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Thoms Bros Landscaping Creator and Keeper of Fine Landscapes

Tree Rings

On April 30, 2019, we published a blog article on mulching.  This was detailed document regarding how to mulch and types of mulch.  It briefly described tree rings, so this piece will go into more detail on tree roots and the trunk flare (base of tree) maintenance.


Trees are the anchor of landscapes.  Trees are beautiful. They can define the landscape and become a focal point in your yard. They also mark the seasons, giving us gorgeous flowers in the spring and brilliant foliage in the fall.  Trees can enhance any landscape.  A shade tree (Maple, Oak, etc.) can live 50 to 200 years in the landscape, where an ornamental tree (Cherry, Crabapple, etc.) is much less between 20-60 years.  Shrubbery is in the 5-30-year range and perennials in the 1-10-year range.


As you can see, a tree well maintained tree can outlast the homeowner and even sometimes the home.   Unfortunately, though, humans can be the enemy of trees as well.  Mechanical injury, herbicide damage, over watering, and poor environmental conditions (aka smog, etc.).   Most trees are tough and will not die overnight from poor conditions, but a slow death.  Usually by the time a homeowner sees the tree in decline, it is to late to save it.  A trained arborist can see and correct problems in a timelier fashion.  That is why we suggest…especially if you have irreplaceable, mature trees on your property…to have an arborist visit and inspect your trees multiple times in a season.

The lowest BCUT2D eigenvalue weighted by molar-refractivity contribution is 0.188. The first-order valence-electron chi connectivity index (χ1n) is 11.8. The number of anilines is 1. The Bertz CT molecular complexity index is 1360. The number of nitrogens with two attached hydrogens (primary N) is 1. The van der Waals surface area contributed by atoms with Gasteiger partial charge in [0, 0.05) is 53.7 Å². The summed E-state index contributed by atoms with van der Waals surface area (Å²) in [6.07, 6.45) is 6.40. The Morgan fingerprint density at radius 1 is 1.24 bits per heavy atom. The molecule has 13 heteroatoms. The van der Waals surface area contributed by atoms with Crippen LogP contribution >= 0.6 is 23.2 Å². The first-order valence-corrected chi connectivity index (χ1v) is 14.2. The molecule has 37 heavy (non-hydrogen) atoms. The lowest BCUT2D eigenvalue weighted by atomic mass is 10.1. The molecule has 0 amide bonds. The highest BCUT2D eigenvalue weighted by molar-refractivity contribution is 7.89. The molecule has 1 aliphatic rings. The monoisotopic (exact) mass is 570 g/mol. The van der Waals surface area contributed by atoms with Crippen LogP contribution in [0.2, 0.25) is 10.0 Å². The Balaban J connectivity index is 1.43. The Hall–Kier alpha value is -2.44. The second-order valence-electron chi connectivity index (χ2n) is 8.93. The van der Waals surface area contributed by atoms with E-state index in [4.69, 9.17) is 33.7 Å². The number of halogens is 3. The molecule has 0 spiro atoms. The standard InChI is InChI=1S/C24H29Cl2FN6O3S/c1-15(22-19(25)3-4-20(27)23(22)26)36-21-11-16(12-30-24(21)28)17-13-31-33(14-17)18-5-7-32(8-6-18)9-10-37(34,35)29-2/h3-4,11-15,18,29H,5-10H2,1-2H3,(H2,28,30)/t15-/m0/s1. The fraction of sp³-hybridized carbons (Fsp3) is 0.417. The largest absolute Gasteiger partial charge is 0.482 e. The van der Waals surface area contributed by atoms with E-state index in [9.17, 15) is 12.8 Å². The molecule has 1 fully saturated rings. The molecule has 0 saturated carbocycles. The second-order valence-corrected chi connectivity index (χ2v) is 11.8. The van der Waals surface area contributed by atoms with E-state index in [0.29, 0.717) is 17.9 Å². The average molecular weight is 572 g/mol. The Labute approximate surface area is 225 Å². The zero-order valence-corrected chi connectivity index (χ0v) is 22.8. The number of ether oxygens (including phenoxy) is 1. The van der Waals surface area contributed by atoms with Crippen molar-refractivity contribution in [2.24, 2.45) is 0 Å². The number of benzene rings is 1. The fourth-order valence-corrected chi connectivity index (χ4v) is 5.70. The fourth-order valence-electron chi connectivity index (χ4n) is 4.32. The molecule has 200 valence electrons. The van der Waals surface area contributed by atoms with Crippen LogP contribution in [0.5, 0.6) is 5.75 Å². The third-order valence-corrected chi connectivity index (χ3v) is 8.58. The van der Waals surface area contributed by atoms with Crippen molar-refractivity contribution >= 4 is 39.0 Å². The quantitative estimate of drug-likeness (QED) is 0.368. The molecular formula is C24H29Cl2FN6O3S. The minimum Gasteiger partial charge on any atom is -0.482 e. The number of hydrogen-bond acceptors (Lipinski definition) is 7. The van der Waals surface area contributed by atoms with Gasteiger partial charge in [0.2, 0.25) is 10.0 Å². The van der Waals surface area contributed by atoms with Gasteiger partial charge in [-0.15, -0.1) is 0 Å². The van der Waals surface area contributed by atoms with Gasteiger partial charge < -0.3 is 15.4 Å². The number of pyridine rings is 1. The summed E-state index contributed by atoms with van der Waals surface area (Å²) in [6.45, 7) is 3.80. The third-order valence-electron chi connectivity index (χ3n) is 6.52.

The biggest problem we see day in and day out is crown damage to trees.  This is caused by two main reasons:

  1. Over mulching – mulch volcano

1 Volcano Mulch Ornamental Pear Balsam Drive 2017 5 w-Volcano 1

2. Mechanical injury – string trimmer and lawn mower damage


So, the debate on to install a tree ring or not starts.  We highly suggest that you do especially on younger plants and/or weaker bark trees (aka Linden).  BUT they MUST be installed properly and maintained properly!  A mulch ring keeps the string trimmers, lawn mowers and turf herbicides away from the trunk of the trees as well as maintains moisture for new plantings.  If too much mulch is originally installed and especially if it is added to following years you get what the industry has termed “mulch volcano”.



Drive down nearly any suburban street, and we’ll see mulch mayhem. That is to say, mulch 8-12 inches deep in some areas, and piled in a volcano-like fashion against the base of trees. This is a terrible practice that can result in so many tree and shrub issues. Take a moment to Google, “Mulch volcano,” and you will find a prolific amount of information on the topic, even entire non-profit organizations dedicated to stopping the madness.


Mulch should NOT be above the root flare of the tree!  If you want fresh mulch around a tree and there is to much of old mulch…REMOVE!  Many arborists suggest even keeping mulch away 6-12” from the base of the tree all together.  Mulch above the flare will eventually put the plant into decline or even rot away the base of tree.



Really though, how much damage can a string trimmer do to a tree?  Its like somebody picking at their skin.  Do it once, no worries.  Constantly do it and do it and you destroy your protection from the outside world.  I was at this client’s home last week and their tree fell over.  Why?  Because they didn’t do a mulch ring.  The string trimmer after years and years and ripping the bark and cambium away left the tree no strength during a storm.



Just like great architecture and artifacts, trees are for the next generation.  Let’s do our part in maintaining them properly.

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